Jenny Giblin, a therapist, and certified nutrition coach featured on the Dr. Oz Show, among other others told Medical Daily in an email: “[If] if you read the ingredients on many processed food labels, you will see that they contain many ingredients that are not healthy for your body at all (for example, high fructose corn syrup or modified corn starch). Many are made with GMOs (genetically modified ingredients) and GMOs are now being linked to many health issues, including cancer.” Moreover, these carbs take longer to break down in the body, and may end up beign stored as fat rather than metabolized as energy. If they’re not stored as fat, they may end up being converted to sugar, which causes a surge in blood sugar, and then causes it to crash.

Myth #3: Cutting Out Bread, Cereal, And Pasta Is Enough For A Low-Carb Diet

False: Sugar tends to be the main problem, along with the way those types of carbs have trouble adapting to our body for digestion. Giblin doesn’t recommend going on a low-carb diet from personal experience. “Trust me, I have tried everything, and from personal experience and years of research, I have learned that the easiest way to be the perfect weight for you and your body is by being healthy, repairing digestion, and eating foods that are naturally assimilated as energy, making you both look and feel like the healthiest version of yourself,” she said.

It’s best to not just look at the numbers on a label, but read the actual ingredients to find sources of sugar, artificial flavoring, and artificial sweeteners to avoid an increase in sugar cravings.

Myth #4: Carbs Are Bad For You

Maybe: There are different types of carbs: simple and complex. Simple carbs include candy bars, soda, and baked foods, while complex carbs include whole grains, fruits, and beans. Complex carbs provide fiber to aid gastrointestinal health, slow released carbs for sustained energy levels, and fuel for the brain. Unlike complex carbs, simple carbs “create a surge in blood sugar that wreaks havoc on energy levels,” Ficek said.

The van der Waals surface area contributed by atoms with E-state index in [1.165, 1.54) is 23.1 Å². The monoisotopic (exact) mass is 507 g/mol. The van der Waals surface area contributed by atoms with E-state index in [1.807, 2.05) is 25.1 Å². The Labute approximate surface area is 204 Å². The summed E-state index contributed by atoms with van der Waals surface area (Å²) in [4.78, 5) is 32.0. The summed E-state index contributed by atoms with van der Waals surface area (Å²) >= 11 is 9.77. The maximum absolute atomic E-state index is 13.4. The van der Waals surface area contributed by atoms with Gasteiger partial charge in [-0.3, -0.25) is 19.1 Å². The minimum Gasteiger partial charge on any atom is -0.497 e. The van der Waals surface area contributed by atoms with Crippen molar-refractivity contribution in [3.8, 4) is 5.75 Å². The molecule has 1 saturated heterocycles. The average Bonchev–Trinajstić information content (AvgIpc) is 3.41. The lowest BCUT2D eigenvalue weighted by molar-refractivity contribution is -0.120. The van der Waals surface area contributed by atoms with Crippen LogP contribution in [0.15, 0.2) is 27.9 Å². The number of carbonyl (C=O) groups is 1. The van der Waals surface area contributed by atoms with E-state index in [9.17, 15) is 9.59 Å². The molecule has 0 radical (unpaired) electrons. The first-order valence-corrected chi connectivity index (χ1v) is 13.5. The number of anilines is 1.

Lisa A. Reed, fitness expert, trainer, certified strength and conditioning specialist, and owner of Lisa Reed Fitness LLC, suggests being wary of ingesting large amounts of carbs because it can lead to weight gain. Reed told Medical Daily in an email: “[Bad carbs] are called “bad” because they contain little nutritional benefit.” “Bad” simple carbs include: friend foods, sweets, and whole milk.

Good carbs, known as complex carbs, include potatoes, whole wheat bread, rice, cream of wheat/oatmeal, high fiber cereals, whole grain pasta (low in salt, sugar and fat), noted Reed. These carbs can also be found in fruits, vegetables, and whole grain products. Good sources of fibrous carbs include beans and asparagus, among many others.

Myth #5: Avoid Carbs After A Workout

False: Food and drink are essential to recovery after a good workout no matter what time of day you exercise. It is important to follow up with meals that combine protein, which helps the muscles recover, and carbs, which replenish energy stores. The intensity and duration of your training determines how relevant simple carbs are post workout.

Typically, after 90 minutes of intense training, everyone's body has depleted all of its glycogen stores and will therefore look for what they have lost. “The reality however, is that most people do not even come close to meeting this criteria, so indulge in your post-training, simple carbohydrates sparingly,” Chris Weiler, a performance expert to athletes and author of the nutrition book, The 3/4 Rule - How to Eat as An Athlete, told Medical Daily in an email. He considers fruits as one of the best carbs to have after training.

Avoid these common carb myths and eat your way to a happy and healthier you.